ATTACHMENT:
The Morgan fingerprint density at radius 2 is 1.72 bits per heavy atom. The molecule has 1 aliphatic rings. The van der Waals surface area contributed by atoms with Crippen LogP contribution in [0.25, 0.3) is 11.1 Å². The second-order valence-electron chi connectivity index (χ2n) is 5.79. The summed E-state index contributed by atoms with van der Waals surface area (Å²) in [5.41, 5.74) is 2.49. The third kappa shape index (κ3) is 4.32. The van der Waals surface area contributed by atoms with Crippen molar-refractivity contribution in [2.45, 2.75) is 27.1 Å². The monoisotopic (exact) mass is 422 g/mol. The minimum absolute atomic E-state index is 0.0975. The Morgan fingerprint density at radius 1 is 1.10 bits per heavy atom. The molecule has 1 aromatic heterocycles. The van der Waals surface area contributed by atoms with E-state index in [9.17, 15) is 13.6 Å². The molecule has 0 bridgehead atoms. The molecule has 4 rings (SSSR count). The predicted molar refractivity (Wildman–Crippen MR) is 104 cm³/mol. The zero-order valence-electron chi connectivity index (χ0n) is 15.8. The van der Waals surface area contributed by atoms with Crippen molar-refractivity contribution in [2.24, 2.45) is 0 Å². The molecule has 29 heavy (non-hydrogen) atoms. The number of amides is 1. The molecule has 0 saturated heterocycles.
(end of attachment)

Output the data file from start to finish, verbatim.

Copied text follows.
The Morgan fingerprint density at radius 2 is 1.72 bits per heavy atom. The molecule has 1 aliphatic rings. The van der Waals surface area contributed by atoms with Crippen LogP contribution in [0.25, 0.3) is 11.1 Å². The second-order valence-electron chi connectivity index (χ2n) is 5.79. The summed E-state index contributed by atoms with van der Waals surface area (Å²) in [5.41, 5.74) is 2.49. The third kappa shape index (κ3) is 4.32. The van der Waals surface area contributed by atoms with Crippen molar-refractivity contribution in [2.45, 2.75) is 27.1 Å². The monoisotopic (exact) mass is 422 g/mol. The minimum absolute atomic E-state index is 0.0975. The Morgan fingerprint density at radius 1 is 1.10 bits per heavy atom. The molecule has 1 aromatic heterocycles. The van der Waals surface area contributed by atoms with E-state index in [9.17, 15) is 13.6 Å². The molecule has 0 bridgehead atoms. The molecule has 4 rings (SSSR count). The predicted molar refractivity (Wildman–Crippen MR) is 104 cm³/mol. The zero-order valence-electron chi connectivity index (χ0n) is 15.8. The van der Waals surface area contributed by atoms with Crippen molar-refractivity contribution in [2.24, 2.45) is 0 Å². The molecule has 29 heavy (non-hydrogen) atoms. The number of amides is 1. The molecule has 0 saturated heterocycles.